Friday, December 23, 2011

All Tied Up - Make Your Own Twine Tutorial

If you find yourself with some last minute gift wrapping to do, (confession... haven't even started mine yet) and want something other then the standard ribbon to tie your gifts up in, here's a simple way to make your own lovely twine...

First you will need to cut several individual lengths of yarn. Any yarn will do, just keep in mind that the thicker the yarn, the thicker the twine will be. I like to use a thin perle cotton yarn.

For this example I am making a thin multicolored twine and am using just three strands of yarn, one in pink, one in green and one in off-white. (Note that the more individual lengths you use, the thicker the twine will be. Want rope? Just use thick yarn and more individual pieces!)

Cut the individual pieces of yarn about three times the length you would like your finished twine to be. I tend to cut my individual pieces of yarn about 6 yards long, which gives me a finished piece of twine just over a yard long. If you want a longer strand that's fine, but you may need some one to assist you towards the end so things don't get too knotted up... I will explain more later.

Next you will need some device to help you as you tightly twist the individual strands of yarn together. Pictured above are three things that I have used to make twine. The first item is that odd looking wood thing... it's used to wind boat shuttle bobbins for loom weaving, and does the job of twisting super quick. The next item is an old vintage hand drill that belonged to my grandfather. It also works great in twisting the strands of yarn together. And last but not least is the humble pencil, which is what I used for many years and works just dandy... just a bit slower then the other devices.

Whichever item you have on hand, simply tie one end of the yarn strands to the chosen tool. Take the other end of the yarn strands and tie them in a knot. Then tie them to a stationary object like a door handle or a drawer pull. You can also tie them to a clothes pin and drop the clothes pin into a drawer. Shut the drawer and the clothes pin and yarn ends stay inside.

Now, go back to your winding device. Holding your device, stand far enough away from the other end that the strings are not on the floor, but also leave some slack. Now, start winding. (If you are using a pencil the yarn ends will be tied around the middle of it. Just keep flipping the pencil around and around to twist the yarn together.)

Keep winding until the string is tight and taut and there is no slack. (The tighter the twist the better the end result will be.) It will look something like the photo above, (excuse the poor quality of these photos... it's been very cloudy and rainy here and the light has been dismal.)

We are almost done! Keeping the string taut, tightly pinch the ends attached to the winding device and cut them off, careful not to let the string unwind. Then start walking that end towards the other end that is attached to a knob or a drawer. You want to be careful to keep the strings from touching until the two ends can meet. (Note: As I walk to meet the other end, I run my free hand along the length of twisted string helping to keep the tension tight. When I get to the middle of the string I then bring the two ends together. If my yarn length is to long for me to comfortably do this, I have someone else stand at the middle, keeping the tension tight, as I move to join the two ends together.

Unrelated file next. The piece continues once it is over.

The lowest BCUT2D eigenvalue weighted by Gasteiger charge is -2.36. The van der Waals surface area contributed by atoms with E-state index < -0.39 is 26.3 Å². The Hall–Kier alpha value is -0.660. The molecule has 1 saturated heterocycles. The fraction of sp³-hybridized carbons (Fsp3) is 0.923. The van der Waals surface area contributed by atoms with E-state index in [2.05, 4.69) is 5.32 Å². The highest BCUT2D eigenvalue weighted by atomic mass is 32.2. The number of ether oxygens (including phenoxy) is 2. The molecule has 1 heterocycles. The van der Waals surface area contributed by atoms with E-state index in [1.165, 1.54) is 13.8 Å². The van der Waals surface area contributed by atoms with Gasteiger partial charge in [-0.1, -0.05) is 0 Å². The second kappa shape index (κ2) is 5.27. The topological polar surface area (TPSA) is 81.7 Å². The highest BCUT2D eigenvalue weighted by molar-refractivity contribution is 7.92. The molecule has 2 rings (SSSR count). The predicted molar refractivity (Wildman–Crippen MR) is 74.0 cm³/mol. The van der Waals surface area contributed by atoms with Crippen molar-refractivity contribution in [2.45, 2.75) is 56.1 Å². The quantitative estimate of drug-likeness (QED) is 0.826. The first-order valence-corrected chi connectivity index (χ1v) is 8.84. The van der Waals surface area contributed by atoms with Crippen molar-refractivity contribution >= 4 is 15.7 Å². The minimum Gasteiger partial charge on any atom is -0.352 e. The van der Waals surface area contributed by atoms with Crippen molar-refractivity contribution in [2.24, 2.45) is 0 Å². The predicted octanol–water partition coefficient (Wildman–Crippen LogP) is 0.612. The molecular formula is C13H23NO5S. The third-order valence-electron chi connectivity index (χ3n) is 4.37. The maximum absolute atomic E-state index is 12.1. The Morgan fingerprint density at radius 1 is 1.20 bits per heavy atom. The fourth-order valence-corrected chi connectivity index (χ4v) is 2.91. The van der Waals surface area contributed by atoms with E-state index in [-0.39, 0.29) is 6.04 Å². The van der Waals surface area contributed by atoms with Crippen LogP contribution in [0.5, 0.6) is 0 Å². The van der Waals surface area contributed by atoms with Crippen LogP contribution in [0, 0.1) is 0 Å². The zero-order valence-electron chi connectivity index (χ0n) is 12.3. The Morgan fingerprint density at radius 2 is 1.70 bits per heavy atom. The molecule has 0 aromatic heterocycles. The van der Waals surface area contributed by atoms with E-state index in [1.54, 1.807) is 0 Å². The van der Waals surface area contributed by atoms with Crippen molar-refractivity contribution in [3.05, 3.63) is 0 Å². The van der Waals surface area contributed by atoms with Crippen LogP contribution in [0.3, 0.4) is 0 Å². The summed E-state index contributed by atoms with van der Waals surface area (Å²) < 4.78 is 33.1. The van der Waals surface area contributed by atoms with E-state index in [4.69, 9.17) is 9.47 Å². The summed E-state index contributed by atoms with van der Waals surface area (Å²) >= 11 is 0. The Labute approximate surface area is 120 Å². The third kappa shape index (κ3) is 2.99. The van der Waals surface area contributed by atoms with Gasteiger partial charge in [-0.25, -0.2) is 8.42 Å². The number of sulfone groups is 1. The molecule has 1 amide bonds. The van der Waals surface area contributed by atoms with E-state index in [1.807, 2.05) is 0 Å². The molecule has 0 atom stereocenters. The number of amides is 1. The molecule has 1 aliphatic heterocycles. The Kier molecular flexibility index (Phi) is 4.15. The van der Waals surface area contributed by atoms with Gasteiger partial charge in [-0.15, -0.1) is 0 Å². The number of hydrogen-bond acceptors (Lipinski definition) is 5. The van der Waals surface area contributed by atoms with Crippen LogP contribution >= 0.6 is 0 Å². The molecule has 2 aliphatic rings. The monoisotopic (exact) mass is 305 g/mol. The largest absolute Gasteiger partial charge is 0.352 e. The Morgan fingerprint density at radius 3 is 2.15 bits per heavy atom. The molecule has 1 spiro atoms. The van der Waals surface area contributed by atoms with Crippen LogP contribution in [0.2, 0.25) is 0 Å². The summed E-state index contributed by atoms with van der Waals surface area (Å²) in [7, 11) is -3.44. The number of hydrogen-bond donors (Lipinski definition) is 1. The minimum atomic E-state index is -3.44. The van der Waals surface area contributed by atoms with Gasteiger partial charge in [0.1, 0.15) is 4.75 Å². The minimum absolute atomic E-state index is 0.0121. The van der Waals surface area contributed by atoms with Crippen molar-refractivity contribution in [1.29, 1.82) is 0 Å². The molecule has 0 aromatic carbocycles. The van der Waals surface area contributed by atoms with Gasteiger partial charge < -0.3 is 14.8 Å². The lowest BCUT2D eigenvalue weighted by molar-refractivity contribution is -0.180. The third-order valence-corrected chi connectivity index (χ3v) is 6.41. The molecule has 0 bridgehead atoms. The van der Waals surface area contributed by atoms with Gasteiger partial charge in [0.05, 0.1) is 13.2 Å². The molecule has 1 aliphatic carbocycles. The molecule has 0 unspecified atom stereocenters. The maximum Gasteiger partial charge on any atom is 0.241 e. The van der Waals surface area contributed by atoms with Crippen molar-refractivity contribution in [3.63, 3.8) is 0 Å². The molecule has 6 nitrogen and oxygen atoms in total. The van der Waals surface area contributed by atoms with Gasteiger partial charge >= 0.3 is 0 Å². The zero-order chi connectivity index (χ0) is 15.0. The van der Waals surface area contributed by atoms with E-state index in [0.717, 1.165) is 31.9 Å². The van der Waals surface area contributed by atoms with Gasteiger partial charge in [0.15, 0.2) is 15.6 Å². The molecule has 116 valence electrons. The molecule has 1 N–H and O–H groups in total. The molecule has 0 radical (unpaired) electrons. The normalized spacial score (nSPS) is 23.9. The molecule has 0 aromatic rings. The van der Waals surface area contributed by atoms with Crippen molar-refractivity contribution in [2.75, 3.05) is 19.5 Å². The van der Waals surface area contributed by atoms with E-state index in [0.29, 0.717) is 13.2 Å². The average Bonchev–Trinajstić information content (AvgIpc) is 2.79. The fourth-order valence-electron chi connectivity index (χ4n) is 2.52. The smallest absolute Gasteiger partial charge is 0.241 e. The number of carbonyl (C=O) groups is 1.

As soon as the two lengths of twisted string meet they will immediately begin to twist upon themselves, as shown in the photo above. Knot both ends together and carefully run your hand down the length of the twisted twine, smoothing the twists down and evenly distributing them throughout...

And there you go, your very own twine!

Happy Holidays to all of you!

Quilted Patchwork Coasters available in my Rural Retro Design Etsy shop


Nifty Quilts said...

Very cool! Thanks for the tutorial. I also have not started my wrapping. Glad I'm not the only one. Happy holidays to you and yours too!

Filamental said...

What a great tutorial. I love your sense of organization that you share. Pretty nifty way to wrap!
I hope you have a wonderful Christmas and a very happy New Year.
hugs to you!

Lisa said...

♥♥ absolutely genius - I am going to try that!

Love your site!

Marty's Fiber Musings said...

Thanks....I needed that! And a happy holiday season to you and those you love.

Dosfishes at Sparkle Days Studios said...

Sweet tutorial Victoria, enjoy your Christmas. xox Corrine

Kit Lang said...

Lovely idea! Happy Christmas to you and yours Victoria.


Kathryn said...

Brilliant! I'm always on the hunt for twine in the colors I like but can never find. Thanks for the tutorial!

aracne said...

Absolutely brilliant, and so easy! Thank you and Merry Christmas.

Patty said...

Hey, thanks for all this information;
walnut shells and this. Your rural retro style is wonderful.

Elsa said...

I've got all my presents wrapped but one ~ and I used bought bakers twine to wrap my gifts with.
Thanks for the tutorial on winding string. I know it will come in handy some time or other!
Happy Christmas to you!

Karin på Ösäter said...

A very Merry Christmas I wish you and your family.

Karin på Ösäter

Peppermint Pinwheels said...

Ummm, that is SO COOL! I can't wait to try it out!

Katrina said...

wonderful! and happy new year to you.

Deborah said...

Thanks for the tutorial. I'd like to try this. Happy New Year to you!